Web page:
Buffett keeps word, Heinz strikes ‘fair’ deal with Ont. ketchup workers
Warren Buffett is apparently a man of his word.
H.J. Heinz Co., which was bought by the billionaire investor’s Berkshire Hathaway last June, has struck an agreement with union members at its Leamington, Ont. plant that paves the way for the century-old facility’s closure in early summer.
The Pittsburgh-based firm has also agreed to terms on severance with the 740 Canadian employees affected by the surprise decision to close the facility, an iconic manufacturing plant located at the centre of the southern Ontario town that has made Leamington nearly synonymous with the word ketchup.
Last fall, Buffett vowed “very generous severance” for the displaced workers. An agreement reached Thursday apparently backs up the pledge.
“It’s a fair deal,” Rob Crawford, head of the UFCW Local 459 union that represents the Heinz workers, said. “I guess he’s a man of his word.”
“I think between now and next June and thereabouts, there’s going to be very generous severance arrangements made,” Buffett told a Detroit news conference in November.
The agreement will see workers paid two weeks compensation for each year of service at the plant, while providing health benefits over a 52-week period following the last shift, scheduled for June 27.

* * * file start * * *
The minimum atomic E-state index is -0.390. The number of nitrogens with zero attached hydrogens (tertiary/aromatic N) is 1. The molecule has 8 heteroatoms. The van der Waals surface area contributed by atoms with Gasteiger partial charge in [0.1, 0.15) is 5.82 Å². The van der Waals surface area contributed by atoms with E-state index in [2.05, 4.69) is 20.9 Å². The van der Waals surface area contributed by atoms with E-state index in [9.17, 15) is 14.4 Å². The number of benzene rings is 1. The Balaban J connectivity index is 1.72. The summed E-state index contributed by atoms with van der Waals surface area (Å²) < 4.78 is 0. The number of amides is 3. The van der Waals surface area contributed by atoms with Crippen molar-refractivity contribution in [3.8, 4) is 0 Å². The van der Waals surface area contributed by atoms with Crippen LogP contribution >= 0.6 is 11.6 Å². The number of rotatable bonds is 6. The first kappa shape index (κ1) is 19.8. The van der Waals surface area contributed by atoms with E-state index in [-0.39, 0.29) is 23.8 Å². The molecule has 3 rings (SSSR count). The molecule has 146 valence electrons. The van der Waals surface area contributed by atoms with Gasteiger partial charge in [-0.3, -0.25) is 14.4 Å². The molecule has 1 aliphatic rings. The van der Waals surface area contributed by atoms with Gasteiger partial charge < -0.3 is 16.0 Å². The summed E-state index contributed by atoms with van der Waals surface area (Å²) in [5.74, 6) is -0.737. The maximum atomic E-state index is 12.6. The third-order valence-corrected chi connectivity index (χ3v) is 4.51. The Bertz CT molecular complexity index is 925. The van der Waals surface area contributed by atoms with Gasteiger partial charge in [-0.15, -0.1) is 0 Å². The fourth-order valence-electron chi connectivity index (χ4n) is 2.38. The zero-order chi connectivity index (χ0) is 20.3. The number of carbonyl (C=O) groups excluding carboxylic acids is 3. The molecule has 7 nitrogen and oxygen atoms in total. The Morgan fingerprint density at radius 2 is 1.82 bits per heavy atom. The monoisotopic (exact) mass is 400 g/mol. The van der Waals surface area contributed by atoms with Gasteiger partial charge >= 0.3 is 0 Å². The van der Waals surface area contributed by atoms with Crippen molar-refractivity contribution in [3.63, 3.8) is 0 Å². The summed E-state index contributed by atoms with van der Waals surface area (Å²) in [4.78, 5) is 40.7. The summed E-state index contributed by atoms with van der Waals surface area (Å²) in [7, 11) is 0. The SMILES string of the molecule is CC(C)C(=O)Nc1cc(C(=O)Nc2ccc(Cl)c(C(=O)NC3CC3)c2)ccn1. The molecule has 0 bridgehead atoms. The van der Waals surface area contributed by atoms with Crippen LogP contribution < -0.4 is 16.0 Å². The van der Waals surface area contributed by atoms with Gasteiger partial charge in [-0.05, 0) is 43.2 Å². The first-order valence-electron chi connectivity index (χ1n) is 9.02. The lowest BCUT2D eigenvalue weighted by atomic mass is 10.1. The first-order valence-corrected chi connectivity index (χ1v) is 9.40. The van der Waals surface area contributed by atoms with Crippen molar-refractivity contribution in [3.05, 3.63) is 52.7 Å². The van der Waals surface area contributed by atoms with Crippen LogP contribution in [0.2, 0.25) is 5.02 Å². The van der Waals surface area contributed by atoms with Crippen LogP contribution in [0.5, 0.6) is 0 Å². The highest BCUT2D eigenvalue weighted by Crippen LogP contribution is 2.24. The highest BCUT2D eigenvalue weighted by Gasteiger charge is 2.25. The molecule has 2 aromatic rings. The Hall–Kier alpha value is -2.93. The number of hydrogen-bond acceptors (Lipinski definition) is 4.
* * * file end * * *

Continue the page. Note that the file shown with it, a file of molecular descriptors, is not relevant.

All employees will also receive a $2,500 “productivity” bonus, Crawford said.
“The company and the UFCW agreed on a comprehensive and generous closure agreement,” Michael Mullen, senior vice-president of corporate and government affairs at Heinz said in an emailed statement.
“This will allow the employees to get through a year to find employment,” Crawford said.
Heinz has also agreed to spend $500,000 to help with the creation of jobs and a retraining centre in Leamington — a town Stompin’ Tom Connors dubbed ‘ketchup country’ — where the facility has been an economic linchpin to generations of workers and farmers.
A soaring loonie in recent years has made plants across the country ripe for cutbacks or closures by multinational firms who can easily shift production to cheaper regions. More than 30,000 factory jobs were lost in Ontario alone in 2013.
Town officials who are assessing the impact of the plant’s closure estimate that between 2.5 to 4 jobs across the region could be affected for every direct job lost at the plant as suppliers, growers and other local businesses feel the pinch of the departure of the town’s single biggest employer.
“It was a big employer for a lot of people, a lot of immigrants who came after the war [Second World War]. There were plenty of people who worked at the Heinz company,” Jim DiMenna, who owns JemD Farms, a greenhouse grower just outside of town, said.
“My father came from Europe and worked at the Heinz company, my brother did as well. If you’re from the area, everybody had something to do with Heinz.”
Heinz has eliminated jobs across its organization since Berkshire Hathaway and another private equity investor, 3G Capital, bought it for $23 billion last year.
In August, 600 administrative jobs were cut. A spokesman at the time told WSJ.com it was designed to “simplify” the organization, “enabling faster decision making, increased accountability, and accelerated growth.”
© Shaw Media, 2014